In 2004, the jihadist ideologue Abu Bakr Naji wrote a treatise titled Management of Savagery in which he outlined a long-term strategy to defeat the mujahidin’s enemies. Through a lengthy campaign of constant violence; through causing terror and chaos, territories could be gained where, eventually, the caliphate could be re-established.
The Islamic State is often seen as having followed Naji’s blueprint. Founded in 2006 as the Islamic State of Iraq, the group rose to prominence after the withdrawal of American troops from Iraq and the outbreak of the Syrian civil war. In the spring of 2013, it announced its expansion into Syria and, under the name of the Islamic State of Iraq and al-Sham, it conquered large territories in the Sunni-dominated areas of both countries. Prompted by its successes and determined to rebuild the early-Islamic empire and fulfil apocalyptic prophecies, it announced the reestablishment of the caliphate on 29 June 2014, proclaiming its leader, Abu Bakr al-Baghdadi, as the new caliph. One decade after the publication of Naji’s tract, the ‘promise of God’ had been fulfilled. The Islamic State had established itself after countless acts of brutal violence, many more of which would follow in subsequent years.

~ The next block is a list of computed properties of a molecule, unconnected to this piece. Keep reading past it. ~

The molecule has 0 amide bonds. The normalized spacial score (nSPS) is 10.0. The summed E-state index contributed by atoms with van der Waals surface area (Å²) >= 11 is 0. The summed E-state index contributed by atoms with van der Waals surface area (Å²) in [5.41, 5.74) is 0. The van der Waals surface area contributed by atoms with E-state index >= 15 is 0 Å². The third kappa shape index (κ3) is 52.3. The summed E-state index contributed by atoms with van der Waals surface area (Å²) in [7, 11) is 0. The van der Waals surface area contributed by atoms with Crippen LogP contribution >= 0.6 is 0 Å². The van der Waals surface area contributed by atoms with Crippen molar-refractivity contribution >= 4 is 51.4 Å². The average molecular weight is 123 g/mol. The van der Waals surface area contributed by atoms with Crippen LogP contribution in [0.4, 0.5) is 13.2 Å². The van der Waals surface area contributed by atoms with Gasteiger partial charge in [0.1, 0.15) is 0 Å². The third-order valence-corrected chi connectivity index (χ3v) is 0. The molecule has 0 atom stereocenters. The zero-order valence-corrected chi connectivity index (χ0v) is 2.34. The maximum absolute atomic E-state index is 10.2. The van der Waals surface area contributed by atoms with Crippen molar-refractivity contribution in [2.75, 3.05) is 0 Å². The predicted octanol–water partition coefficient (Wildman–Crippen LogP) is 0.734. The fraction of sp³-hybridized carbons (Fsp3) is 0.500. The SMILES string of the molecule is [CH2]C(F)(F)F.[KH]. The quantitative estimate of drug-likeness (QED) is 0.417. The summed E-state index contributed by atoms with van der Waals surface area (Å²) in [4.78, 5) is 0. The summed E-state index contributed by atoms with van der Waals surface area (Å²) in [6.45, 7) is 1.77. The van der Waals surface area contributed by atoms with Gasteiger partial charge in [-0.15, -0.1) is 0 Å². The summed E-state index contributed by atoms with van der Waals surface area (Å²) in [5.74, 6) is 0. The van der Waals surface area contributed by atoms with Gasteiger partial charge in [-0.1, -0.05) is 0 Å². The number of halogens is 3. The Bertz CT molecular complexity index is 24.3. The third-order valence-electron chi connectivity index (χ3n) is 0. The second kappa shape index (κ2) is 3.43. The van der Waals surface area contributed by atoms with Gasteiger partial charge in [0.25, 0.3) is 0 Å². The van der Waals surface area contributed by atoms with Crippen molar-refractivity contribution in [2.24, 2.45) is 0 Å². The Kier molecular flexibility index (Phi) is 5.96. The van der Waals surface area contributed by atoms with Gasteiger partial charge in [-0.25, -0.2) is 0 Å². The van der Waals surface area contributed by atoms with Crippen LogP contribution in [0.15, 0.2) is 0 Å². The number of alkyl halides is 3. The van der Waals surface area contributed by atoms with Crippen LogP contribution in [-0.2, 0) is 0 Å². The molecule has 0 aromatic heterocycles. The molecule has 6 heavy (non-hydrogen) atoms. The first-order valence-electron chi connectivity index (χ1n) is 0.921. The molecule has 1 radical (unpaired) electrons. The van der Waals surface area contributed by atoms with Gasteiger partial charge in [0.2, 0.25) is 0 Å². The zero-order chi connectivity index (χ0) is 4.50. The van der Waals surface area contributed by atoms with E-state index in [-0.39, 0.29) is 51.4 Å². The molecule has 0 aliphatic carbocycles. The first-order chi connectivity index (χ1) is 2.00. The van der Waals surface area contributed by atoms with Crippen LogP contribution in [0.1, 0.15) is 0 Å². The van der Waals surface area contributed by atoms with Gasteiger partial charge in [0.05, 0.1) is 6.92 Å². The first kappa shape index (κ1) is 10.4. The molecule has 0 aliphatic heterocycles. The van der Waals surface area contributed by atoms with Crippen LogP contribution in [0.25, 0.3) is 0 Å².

In most literature on the topic, the Islamic State’s violence has been perceived along the lines of Naji’s strategy: as a means of terror. Accordingly, the group’s violence has been mainly interpreted as a means to spread fear and chaos among the target audience, be it the enemies’ forces, the local population in the self-proclaimed caliphate or people in other targeted societies. This perspective is significant, but insufficient. As research on violence has shown, violence is not only a means to an end. Acts of violence are also expressive actions that embody cultural meanings for the participants and ‘say’ something to the audience. Accordingly, the Islamic State’s violence should also be studied in its cultural context and by examining its meanings for the actors involved.
In this chapter, I will examine the cultural meanings of the Islamic State’s violence for its participants. In doing so, I will pay particular attention to the role of religion, which, according to some authors, is especially relevant in cases of theatrical, symbolic violence. For this purpose, I will focus on two cases of symbolic violence by the Islamic State against Western targets: the videotaped beheadings of four American and British journalists and aid workers in 2014 and the Paris attacks of 13 November 2015. Based on these two cases, I will argue that Muslim traditions provide one of the sources that the Islamic State draws from to create spectacular acts of symbolic violence that are not just a means of terror, but also performances in which the actors display for others the meaning of their social situation.